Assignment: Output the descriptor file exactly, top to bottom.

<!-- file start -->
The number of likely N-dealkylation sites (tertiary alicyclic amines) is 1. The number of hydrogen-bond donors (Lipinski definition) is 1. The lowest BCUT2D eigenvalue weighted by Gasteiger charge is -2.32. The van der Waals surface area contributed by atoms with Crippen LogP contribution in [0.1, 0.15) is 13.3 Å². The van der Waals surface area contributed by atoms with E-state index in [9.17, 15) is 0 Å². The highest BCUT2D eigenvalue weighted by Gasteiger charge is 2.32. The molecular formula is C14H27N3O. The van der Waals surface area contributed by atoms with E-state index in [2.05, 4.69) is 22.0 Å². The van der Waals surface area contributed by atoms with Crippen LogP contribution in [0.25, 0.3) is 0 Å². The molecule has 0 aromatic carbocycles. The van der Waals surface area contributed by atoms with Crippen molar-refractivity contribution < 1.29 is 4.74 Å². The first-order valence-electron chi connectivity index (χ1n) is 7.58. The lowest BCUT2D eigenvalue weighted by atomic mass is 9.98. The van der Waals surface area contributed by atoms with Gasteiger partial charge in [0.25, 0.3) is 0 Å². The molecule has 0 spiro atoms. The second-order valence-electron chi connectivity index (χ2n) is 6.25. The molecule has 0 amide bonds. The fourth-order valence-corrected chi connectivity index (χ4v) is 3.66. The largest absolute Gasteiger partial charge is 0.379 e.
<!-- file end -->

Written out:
The number of likely N-dealkylation sites (tertiary alicyclic amines) is 1. The number of hydrogen-bond donors (Lipinski definition) is 1. The lowest BCUT2D eigenvalue weighted by Gasteiger charge is -2.32. The van der Waals surface area contributed by atoms with Crippen LogP contribution in [0.1, 0.15) is 13.3 Å². The van der Waals surface area contributed by atoms with E-state index in [9.17, 15) is 0 Å². The highest BCUT2D eigenvalue weighted by Gasteiger charge is 2.32. The molecular formula is C14H27N3O. The van der Waals surface area contributed by atoms with E-state index in [2.05, 4.69) is 22.0 Å². The van der Waals surface area contributed by atoms with Crippen LogP contribution in [0.25, 0.3) is 0 Å². The molecule has 0 aromatic carbocycles. The van der Waals surface area contributed by atoms with Crippen molar-refractivity contribution < 1.29 is 4.74 Å². The first-order valence-electron chi connectivity index (χ1n) is 7.58. The lowest BCUT2D eigenvalue weighted by atomic mass is 9.98. The van der Waals surface area contributed by atoms with Gasteiger partial charge in [0.25, 0.3) is 0 Å². The molecule has 0 spiro atoms. The second-order valence-electron chi connectivity index (χ2n) is 6.25. The molecule has 0 amide bonds. The fourth-order valence-corrected chi connectivity index (χ4v) is 3.66. The largest absolute Gasteiger partial charge is 0.379 e.